As a California native, there weren't many chances for Aaron Rodgers to attend Chicago Bulls' games growing up.
And, of course, by the time he finally lived within a couple hours of the "Windy City," the chance to see one of his childhood inspirations had long past.
As you'd probably expect, though, the Green Bay Packers great still found himself enamored, like most kids who had a passion for sports in the 1990's, by one iconic figure whose reach transcended nearly every boundary: Michael Jordan.
Thanks to the mega-popular ESPN documentary, "The Last Dance," MJ's already prominent name has seen a resurgence in prominence over the last month. So much so that Rodgers was asked during a conference call on Friday to share his thoughts on the doc and the man himself ahead of its May 17 finale. Much like the rest of the world, Rodgers has been a dedicated viewer.
"Yeah for sure. I have been watching. It's been a lot of fun. I was fortunate enough in 1998 to sit in the top row at Arco Arena and watch MJ's last game as a Bull in the regular season against the Sacramento Kings, and was always an MJ fan since the early 90's and loved the runs that he was on and always looked up to him," Rodgers told reporters. In case you were wondering, MJ's Bulls won that game, 103-88.
As his own star has risen since being drafted 24th overall in 2005, Rodgers has had the opportunity to meet many people, among them being the NBA legend. He mentioned on the call that their mutual love of golf has allowed them to forge a bond. He also noted that Jordan invited him to play in Las Vegas a few times and that the two played several times at Lake Tahoe.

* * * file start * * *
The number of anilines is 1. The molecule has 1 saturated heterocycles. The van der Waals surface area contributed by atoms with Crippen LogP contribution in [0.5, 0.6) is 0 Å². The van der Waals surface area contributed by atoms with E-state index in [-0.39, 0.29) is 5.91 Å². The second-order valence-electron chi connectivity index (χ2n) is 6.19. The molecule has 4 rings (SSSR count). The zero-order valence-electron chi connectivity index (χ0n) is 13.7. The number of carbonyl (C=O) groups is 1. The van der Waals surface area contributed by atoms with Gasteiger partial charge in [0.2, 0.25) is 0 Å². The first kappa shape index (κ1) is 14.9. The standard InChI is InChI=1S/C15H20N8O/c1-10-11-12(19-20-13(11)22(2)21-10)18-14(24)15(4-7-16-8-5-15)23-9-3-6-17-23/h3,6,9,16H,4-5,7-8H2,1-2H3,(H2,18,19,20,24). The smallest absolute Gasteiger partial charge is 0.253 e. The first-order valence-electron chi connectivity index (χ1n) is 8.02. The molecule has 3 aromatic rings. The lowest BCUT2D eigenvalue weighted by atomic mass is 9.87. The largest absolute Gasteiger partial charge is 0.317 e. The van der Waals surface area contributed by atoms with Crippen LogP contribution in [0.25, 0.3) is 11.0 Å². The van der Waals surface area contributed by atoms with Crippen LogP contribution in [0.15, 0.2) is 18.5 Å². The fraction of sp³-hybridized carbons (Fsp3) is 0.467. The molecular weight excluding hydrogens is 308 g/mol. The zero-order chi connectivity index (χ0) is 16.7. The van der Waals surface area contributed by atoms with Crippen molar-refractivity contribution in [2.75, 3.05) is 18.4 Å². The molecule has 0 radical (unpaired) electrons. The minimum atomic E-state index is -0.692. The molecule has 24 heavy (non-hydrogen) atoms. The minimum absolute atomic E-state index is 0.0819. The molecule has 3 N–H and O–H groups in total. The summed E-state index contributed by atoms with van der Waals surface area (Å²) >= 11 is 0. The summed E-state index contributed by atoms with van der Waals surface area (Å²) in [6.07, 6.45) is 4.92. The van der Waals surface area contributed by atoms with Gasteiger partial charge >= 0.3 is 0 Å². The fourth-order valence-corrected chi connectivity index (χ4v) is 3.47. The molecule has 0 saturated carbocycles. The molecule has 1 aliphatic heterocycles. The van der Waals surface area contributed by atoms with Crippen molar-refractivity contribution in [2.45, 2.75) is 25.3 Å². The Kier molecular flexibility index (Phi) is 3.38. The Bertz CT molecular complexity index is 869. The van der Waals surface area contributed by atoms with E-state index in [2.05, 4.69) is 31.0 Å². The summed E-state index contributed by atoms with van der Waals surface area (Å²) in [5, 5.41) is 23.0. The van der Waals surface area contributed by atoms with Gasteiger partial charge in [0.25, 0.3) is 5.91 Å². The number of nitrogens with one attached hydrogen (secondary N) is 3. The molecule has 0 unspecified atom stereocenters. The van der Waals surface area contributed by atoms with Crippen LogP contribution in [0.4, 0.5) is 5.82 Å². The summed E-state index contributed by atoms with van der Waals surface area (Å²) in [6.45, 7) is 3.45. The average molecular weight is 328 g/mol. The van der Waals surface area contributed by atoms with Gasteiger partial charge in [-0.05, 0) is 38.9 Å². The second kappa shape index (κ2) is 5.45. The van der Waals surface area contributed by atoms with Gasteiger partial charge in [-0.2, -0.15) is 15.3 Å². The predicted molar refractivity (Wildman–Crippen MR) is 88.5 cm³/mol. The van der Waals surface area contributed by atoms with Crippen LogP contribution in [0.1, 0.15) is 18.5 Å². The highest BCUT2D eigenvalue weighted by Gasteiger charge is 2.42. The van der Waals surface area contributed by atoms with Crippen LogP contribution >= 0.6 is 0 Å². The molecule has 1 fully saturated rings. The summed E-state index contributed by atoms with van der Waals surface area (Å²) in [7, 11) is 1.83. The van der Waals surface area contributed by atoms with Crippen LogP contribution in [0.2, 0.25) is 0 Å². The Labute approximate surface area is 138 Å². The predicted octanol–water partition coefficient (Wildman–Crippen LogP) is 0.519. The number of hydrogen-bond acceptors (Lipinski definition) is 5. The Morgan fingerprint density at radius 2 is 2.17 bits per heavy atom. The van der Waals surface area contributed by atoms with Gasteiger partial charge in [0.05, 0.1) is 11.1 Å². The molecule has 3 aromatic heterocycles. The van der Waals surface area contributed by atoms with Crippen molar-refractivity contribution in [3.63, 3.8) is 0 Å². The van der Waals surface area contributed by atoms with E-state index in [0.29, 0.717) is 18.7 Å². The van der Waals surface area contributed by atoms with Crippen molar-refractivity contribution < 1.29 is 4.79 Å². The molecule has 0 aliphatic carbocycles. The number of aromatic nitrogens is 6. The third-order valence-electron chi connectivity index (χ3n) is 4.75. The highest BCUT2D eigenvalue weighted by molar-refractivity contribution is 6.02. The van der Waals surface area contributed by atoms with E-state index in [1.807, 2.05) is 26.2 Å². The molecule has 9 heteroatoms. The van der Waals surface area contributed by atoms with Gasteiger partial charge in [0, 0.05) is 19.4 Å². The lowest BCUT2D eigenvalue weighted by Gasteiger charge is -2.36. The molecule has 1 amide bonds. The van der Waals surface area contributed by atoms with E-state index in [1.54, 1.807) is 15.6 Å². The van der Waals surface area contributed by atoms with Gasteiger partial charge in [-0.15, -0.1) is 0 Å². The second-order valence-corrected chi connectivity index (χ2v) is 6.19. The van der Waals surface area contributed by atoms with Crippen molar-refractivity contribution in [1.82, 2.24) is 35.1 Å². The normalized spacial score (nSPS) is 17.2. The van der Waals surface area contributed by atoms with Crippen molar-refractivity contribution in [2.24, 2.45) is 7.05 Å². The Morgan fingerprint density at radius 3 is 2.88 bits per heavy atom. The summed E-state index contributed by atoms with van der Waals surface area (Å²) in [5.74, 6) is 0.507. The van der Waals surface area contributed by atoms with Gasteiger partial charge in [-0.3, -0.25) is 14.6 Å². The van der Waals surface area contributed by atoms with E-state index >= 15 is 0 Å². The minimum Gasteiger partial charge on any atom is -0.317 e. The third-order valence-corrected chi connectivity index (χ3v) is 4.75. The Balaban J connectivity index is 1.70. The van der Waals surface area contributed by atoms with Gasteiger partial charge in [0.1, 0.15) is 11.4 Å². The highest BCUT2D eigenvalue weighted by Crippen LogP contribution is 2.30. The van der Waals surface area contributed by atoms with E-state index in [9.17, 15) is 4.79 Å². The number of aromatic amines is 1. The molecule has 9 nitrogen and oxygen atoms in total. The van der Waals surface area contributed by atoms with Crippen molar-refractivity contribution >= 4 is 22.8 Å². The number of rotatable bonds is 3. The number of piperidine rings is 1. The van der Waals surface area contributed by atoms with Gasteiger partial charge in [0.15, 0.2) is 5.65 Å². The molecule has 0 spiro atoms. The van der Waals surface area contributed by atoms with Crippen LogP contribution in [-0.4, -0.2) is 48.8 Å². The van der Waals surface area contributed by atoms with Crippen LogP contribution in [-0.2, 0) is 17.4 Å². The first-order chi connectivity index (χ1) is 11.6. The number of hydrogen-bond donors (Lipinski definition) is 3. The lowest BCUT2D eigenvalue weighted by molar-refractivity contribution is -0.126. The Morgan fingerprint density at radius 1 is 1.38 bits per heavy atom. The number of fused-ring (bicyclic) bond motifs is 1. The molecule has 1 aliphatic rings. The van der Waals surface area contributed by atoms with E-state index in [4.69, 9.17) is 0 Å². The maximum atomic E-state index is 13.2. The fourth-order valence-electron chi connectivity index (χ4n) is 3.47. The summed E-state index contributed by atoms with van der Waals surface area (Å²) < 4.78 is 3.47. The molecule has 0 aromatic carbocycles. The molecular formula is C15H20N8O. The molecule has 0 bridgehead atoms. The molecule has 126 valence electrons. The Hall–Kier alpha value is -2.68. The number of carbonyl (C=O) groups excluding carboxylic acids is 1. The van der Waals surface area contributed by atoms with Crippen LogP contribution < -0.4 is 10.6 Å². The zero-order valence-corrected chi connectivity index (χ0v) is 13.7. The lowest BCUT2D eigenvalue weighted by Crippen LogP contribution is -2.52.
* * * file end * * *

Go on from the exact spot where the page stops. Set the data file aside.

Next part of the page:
"I've gotten to know him a little bit over the years and always enjoy our interactions and have a ton of respect for what he accomplished in the game. He's the greatest basketball player of all-time. Really I'd love to debate anybody on that," he said.
In addition to Jordan, Rodgers added that he's gotten to know several members of those 90's Bulls teams, including Steve Kerr, Jud Buechler and, of course, the "Robin" to Jordan's "Batman," Scottie Pippen, whom he said he met at his golf tournament last year.
Interestingly, Rodgers didn't say whether he's met the third part of Chicago's "Big Three" but that player did pique his curiosity.
"I'm not quite sure, though, who the Dennis Rodman of our team is but I really did enjoy that part of the doc as well," he joked shortly before saying he'd probably nominate offensive tackle David Bahktiari to that role. Good choice, A-Rod.
Similar to MJ, Rodgers is known as a no-nonsense type of player who is all about his business when the whistle blows. Jordan's brand of leadership, featured throughout the doc, has been one of the many things that has stood out. For Rodgers, a man entering his 16th NFL season in 2020, it's been nothing short of inspiring to watch.
"Obviously, he's one of the most driven athletes of all-time and he's impacted so many guys over the years. Incredible players like Kobe Bryant, obviously that was a big part in it, but even guys like myself," he said. "Seeing his approach to the game, his leadership style, how he demands the most out of himself and his teammates. I definitely resonate with a lot of the things that he says."
At 36, Rodgers is inching closer to his own "last dance" but, as last year's trip to the NFC Championship game proved, he still knows how to win. And as his illustrious career winds down, it'll be fascinating to see if he's able to add more accolades to his trophy case. Just like Mike.